Two locations were permitted within 1,500 ft of each other. The rig would set up between the two locations and set anchors. Once anchors were set, the rig could then winch to the "A" location and drill. If problems were encountered, it would be possible to winch the rig to the second permitted location without having to re-set anchors.


The well design and operational plan for drilling through the shallow section focused on eliminating any SWF and lost circulation events. All available drilling data from the Norcen and UPRC wells, including LWD and pressure-while-drilling (PWD) information was analyzed for SWF and mud loss limitations. A favorable surface location was chosen which minimized the risk of SWF, while casing points were selected according to pore pressure and fracture gradient estimates as calibrated from the offset wells. Both the Norcen and UPRC wells flowed behind the 20-in. casing after cementing. As a result, emphasis was placed on casing design, cement seal design, and annulus sealing wellhead equipment for the Slam Dunk wellsite.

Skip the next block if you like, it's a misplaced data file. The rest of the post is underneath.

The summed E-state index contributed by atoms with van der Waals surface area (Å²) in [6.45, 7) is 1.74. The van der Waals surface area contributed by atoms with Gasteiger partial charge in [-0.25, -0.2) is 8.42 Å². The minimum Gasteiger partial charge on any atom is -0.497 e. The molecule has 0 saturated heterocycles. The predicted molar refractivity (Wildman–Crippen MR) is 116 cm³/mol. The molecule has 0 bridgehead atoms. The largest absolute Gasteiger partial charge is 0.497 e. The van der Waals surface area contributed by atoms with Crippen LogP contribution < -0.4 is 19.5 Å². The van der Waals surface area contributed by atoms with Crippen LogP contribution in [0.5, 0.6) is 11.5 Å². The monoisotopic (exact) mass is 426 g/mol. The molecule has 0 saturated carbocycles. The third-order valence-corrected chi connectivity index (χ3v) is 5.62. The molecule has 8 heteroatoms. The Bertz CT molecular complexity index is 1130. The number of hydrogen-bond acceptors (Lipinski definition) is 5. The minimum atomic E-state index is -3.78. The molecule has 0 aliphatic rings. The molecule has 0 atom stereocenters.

The Slam Dunk casing program required "jetting-in" the 36-in. conductor casing to 300 ft below water bottom for added wellhead structural stability. The 26-in. casing was set at 1,000 ft below water bottom in order to "top set" the Sequence 2 sand interval. The 26-in. casing was cemented using nitrified cement with 150% annulus excess to ensure returns to the surface. The SWF intervals were planned to be drilled using a riserless mud drilling technique ("pump and dump"), taking mud returns at the seafloor. The use of 11.2 ppg mud, in conjunction with the seawater gradient above the wellhead, yielded a hydrostatic equivalent of 9.8 ppg at TD and 9.3 ppg at the Sequence 2 sand interval, which was sufficient to contain the higher pressures within the SWF interval. Cement calculations were planned for 150% annulus excess to ensure returns to the seafloor using nitrified cement. To help eliminate possible "behind pipe" flow after cementing, a wellhead with four annular ball-valves was utilized. After cementing, the ball-valves were closed, thus greatly reducing the risk of an SWF.